A decade or so ago I was helping a client troubleshoot a Spamhaus listing. They, as many companies do, had a database with addresses from a number of different sources. Spamhaus was asking for them to reconfirm the entire database, which they didn’t want to do. I came up with the idea that if we had some sign of activity on the email address, like an open or a click and some other corresponding activity related to that open or click then we could assume that the address was likely a real user and was interested in the emails.
The reason Spamhaus asks for confirmed opt-in is because they want to make sure that the actual recipient of the email wants to receive it. The confirmed opt-in process wraps the grant of permission and the identification check together. But, I reasoned, if we can if we can meet both checks through a different process, then the addresses are confirmed.
In that case, and in the other cases where I’ve used open rates as part of the heuristics to fix Spamhaus, and other delivery, problems things worked out. Over time, I’ve improved my recommendations based on feedback from clients and filters. The confirmation criteria is more sophisticated and more accurate.
Much of my refinement is an effort to compensate for how inaccurate and unreliable open data is. We all think of open rates as a measure of when a user opens and email. But that’s not what is being measured. Instead, open tracking relies on an invisible pixel that is loaded if and when a user loads images in their email. Some, perhaps even most, people load images by default. But not everyone does. There are even some mail clients that can’t load images.
In addition to the mail client issue, there are cases where an image will be loaded without the user ever seeing the mail. In fact, I dealt with a client issue a few months ago where the client was seeing opens before the ESP delivered the mail. In this case, best we can tell, the filter rejected the message after collecting all of the data. A copy of the message was stored on the appliance and the links were checked by the filter. The links were clean, so when the sending server retried the mail, it was accepted and delivered to the user. I think things like these are going to become more common as filtering gets more sophisticated.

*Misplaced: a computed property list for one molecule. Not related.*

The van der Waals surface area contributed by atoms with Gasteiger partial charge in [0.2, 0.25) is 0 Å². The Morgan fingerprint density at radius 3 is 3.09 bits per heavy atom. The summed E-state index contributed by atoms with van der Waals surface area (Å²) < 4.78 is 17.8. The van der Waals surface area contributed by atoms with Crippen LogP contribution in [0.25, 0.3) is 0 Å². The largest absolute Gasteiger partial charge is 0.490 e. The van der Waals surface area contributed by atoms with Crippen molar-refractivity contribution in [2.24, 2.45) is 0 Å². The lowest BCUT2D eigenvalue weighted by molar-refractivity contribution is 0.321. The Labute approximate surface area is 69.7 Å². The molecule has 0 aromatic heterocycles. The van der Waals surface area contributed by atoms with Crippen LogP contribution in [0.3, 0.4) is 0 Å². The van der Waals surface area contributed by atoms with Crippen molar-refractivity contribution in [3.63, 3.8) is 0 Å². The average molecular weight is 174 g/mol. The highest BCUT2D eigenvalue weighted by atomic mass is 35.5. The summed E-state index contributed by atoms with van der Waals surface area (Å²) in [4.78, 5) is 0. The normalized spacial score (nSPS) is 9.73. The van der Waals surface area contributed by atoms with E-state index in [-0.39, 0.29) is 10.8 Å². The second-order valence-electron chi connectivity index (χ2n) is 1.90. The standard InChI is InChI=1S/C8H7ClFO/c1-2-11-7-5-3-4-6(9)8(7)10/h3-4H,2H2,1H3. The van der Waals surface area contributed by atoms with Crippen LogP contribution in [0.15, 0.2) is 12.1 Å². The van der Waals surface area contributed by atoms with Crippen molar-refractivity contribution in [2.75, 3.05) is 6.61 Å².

While I’ve been making my criteria for using open rates stricter I’ve watched more and more marketers and deliverability experts try and use open rates as a sign of permission. The underlying belief is that if recipients are opening our mail, they must want it. And, statistically and in general that may be the case. But there are cases where an open doesn’t actually translate to the recipient wants the mail.
Every email in the spam folder hurts your overall reputation. Continuing to send mail ending up in spam will decrease your overall delivery in the long term.
When dealing with deliverability issues, including Spamhaus listings, open rates can tell us a little bit about our data. We can use open rates, along with other data, to make sensible decisions about which email addresses belong to folks who want that mail.
What we can’t do is say that every email address that has opened an email has given us permission to send to them. We also can’t say that because we have decent open rates our overall data is good. That’s just not how email works. Yet, every day I see folks incorrectly drawing very specific correlations between opens and permission. I’ve even seen some companies on the SBL try and argue that they should be removed because their open rates are high. (Hint: it’s not a good argument and it doesn’t get them delisted.)
Open rates are an inexact and occasionally inaccurate measurement. When we use open rates we must remember these two facts. They are what we have and we’d be fools to ignore them as information. But we cannot continue to use them as more than what they are: estimates of how recipients are interacting with our mail.